Page D2.2 . 14 February 2001                     
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  • LDS Conference Center Welcomes the Faithful
     
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    QUIZ

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    LDS Conference Center Welcomes the Faithful

    (continued)

    Dramatic Light and Sound

    For seating capacity and sheer size, the main auditorium has no peer in the world. It is seven times the size of the Metropolitan Opera House in New York.

    The distance from the pulpit to the last row of the third tier of seats is the length of a football field. But unlike in a football stadium, people seated in the last row are able to read the facial expressions of a speaker at the pulpit, and hear him as if he is speaking directly to them. For those who do not speak English, there are 60 booths for simultaneous language translation.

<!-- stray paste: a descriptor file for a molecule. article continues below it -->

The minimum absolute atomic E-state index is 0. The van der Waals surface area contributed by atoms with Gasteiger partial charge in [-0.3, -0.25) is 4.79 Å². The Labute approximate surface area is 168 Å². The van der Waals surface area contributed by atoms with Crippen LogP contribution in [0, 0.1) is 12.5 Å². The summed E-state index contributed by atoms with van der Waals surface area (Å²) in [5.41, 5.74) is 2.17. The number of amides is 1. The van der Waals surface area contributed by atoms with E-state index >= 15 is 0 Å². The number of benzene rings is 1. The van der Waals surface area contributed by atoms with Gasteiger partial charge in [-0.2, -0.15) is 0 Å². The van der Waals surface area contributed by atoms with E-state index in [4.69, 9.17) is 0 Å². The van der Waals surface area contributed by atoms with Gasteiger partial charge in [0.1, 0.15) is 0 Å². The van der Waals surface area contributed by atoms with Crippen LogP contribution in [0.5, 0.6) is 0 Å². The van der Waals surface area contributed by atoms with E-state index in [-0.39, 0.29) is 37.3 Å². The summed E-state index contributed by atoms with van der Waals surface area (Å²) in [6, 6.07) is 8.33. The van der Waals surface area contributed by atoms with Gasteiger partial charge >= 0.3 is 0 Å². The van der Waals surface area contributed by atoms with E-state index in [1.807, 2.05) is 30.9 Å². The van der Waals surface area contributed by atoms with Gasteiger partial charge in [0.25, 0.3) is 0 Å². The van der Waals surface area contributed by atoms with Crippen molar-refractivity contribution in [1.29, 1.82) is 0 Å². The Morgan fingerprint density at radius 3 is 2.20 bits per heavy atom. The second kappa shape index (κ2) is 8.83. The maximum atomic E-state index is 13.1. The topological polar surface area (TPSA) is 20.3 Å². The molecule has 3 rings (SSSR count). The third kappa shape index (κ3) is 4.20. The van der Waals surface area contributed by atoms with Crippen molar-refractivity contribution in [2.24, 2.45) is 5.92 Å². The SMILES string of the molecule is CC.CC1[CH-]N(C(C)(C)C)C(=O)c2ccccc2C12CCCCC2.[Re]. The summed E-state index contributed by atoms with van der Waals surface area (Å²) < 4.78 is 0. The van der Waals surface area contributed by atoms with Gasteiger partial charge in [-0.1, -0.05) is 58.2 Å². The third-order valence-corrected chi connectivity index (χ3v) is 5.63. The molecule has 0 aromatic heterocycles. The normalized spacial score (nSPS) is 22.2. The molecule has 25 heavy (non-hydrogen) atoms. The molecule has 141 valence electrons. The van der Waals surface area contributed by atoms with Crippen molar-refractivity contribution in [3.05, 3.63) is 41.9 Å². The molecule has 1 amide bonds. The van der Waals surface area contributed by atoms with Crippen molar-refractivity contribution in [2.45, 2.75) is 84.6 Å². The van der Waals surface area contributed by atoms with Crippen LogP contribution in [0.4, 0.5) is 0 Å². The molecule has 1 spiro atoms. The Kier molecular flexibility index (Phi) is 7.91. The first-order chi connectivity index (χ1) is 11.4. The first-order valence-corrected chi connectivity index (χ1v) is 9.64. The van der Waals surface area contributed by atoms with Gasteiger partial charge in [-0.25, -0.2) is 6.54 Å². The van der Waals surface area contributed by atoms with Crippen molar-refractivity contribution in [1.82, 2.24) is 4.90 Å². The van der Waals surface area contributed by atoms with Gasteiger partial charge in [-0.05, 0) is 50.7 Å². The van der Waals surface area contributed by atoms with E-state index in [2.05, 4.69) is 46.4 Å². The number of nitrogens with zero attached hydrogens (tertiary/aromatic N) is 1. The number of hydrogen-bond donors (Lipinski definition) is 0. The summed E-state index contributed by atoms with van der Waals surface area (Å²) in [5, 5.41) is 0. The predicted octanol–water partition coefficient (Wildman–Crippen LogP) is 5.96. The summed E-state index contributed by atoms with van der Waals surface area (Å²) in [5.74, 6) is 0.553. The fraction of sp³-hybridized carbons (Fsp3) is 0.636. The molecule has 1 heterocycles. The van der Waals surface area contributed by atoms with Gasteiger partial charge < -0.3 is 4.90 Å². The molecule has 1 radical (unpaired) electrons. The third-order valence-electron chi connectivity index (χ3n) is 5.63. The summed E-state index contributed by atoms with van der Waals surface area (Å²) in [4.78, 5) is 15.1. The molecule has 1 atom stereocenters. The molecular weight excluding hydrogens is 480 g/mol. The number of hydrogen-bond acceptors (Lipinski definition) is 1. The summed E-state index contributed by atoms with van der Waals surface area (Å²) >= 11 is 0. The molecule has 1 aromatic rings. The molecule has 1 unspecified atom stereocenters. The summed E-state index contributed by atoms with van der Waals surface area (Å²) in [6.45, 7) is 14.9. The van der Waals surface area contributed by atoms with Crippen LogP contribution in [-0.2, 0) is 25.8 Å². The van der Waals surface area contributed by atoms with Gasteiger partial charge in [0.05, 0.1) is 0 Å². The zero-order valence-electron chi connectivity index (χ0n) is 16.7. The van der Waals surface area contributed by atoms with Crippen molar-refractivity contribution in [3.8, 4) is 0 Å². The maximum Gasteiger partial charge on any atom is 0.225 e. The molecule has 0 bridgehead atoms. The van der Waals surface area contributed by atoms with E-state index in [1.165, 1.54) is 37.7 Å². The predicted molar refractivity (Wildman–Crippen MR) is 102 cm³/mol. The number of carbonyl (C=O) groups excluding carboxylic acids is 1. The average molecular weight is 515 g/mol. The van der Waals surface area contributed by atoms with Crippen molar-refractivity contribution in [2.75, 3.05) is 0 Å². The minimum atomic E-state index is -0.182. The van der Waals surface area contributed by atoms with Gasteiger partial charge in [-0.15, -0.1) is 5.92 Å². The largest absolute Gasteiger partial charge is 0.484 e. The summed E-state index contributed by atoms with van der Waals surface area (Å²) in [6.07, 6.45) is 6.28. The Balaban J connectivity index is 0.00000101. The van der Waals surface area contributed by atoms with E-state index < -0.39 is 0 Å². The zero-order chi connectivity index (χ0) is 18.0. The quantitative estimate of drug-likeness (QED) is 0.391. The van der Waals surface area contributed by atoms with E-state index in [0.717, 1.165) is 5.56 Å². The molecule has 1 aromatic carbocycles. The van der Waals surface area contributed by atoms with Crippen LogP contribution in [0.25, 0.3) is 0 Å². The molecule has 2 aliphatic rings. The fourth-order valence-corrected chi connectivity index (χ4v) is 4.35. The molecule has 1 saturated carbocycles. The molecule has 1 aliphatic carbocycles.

A sophisticated signal delay system provides localization of the speaker's voice to the rostrum. An electronic reflected energy system creates and controls reverberation, so that the system gives a perceived shape to the auditorium that is quite independent of its physical dimensions.

    While sound is amplified throughout the auditorium, certain parts of the audible spectrum are delayed in the seating areas farthest from the rostrum. While a voice can be heard with intimate clarity, the space "sounds" every bit as large as it actually is.